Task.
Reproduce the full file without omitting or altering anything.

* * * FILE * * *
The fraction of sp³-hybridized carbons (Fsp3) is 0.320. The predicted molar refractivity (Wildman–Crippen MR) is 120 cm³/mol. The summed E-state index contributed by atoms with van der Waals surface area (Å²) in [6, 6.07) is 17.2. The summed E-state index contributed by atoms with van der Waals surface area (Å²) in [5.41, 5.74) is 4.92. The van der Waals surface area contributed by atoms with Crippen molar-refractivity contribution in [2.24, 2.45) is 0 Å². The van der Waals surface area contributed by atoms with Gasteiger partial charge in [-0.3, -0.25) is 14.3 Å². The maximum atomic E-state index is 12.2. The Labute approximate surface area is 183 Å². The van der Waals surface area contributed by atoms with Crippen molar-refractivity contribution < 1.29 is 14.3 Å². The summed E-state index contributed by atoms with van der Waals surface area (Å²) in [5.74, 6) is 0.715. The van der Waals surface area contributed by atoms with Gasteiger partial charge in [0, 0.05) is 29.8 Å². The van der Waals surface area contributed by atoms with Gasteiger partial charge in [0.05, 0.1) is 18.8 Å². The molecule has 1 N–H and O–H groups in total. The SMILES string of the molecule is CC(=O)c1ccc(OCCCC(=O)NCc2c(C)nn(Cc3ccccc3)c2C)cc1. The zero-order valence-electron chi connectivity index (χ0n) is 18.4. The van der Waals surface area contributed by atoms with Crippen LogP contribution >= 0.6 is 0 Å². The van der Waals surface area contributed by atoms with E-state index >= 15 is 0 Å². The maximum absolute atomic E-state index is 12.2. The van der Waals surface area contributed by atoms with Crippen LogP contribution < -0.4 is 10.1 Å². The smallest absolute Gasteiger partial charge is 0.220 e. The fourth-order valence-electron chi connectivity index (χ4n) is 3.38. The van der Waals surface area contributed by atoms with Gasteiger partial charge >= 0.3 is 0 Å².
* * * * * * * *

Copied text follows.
The fraction of sp³-hybridized carbons (Fsp3) is 0.320. The predicted molar refractivity (Wildman–Crippen MR) is 120 cm³/mol. The summed E-state index contributed by atoms with van der Waals surface area (Å²) in [6, 6.07) is 17.2. The summed E-state index contributed by atoms with van der Waals surface area (Å²) in [5.41, 5.74) is 4.92. The van der Waals surface area contributed by atoms with Crippen molar-refractivity contribution in [2.24, 2.45) is 0 Å². The van der Waals surface area contributed by atoms with Gasteiger partial charge in [-0.3, -0.25) is 14.3 Å². The maximum atomic E-state index is 12.2. The Labute approximate surface area is 183 Å². The van der Waals surface area contributed by atoms with Crippen molar-refractivity contribution < 1.29 is 14.3 Å². The summed E-state index contributed by atoms with van der Waals surface area (Å²) in [5.74, 6) is 0.715. The van der Waals surface area contributed by atoms with Gasteiger partial charge in [0, 0.05) is 29.8 Å². The van der Waals surface area contributed by atoms with Gasteiger partial charge in [0.05, 0.1) is 18.8 Å². The molecule has 1 N–H and O–H groups in total. The SMILES string of the molecule is CC(=O)c1ccc(OCCCC(=O)NCc2c(C)nn(Cc3ccccc3)c2C)cc1. The zero-order valence-electron chi connectivity index (χ0n) is 18.4. The van der Waals surface area contributed by atoms with Crippen LogP contribution >= 0.6 is 0 Å². The van der Waals surface area contributed by atoms with E-state index >= 15 is 0 Å². The maximum absolute atomic E-state index is 12.2. The van der Waals surface area contributed by atoms with Crippen LogP contribution < -0.4 is 10.1 Å². The smallest absolute Gasteiger partial charge is 0.220 e. The fourth-order valence-electron chi connectivity index (χ4n) is 3.38. The van der Waals surface area contributed by atoms with Gasteiger partial charge >= 0.3 is 0 Å².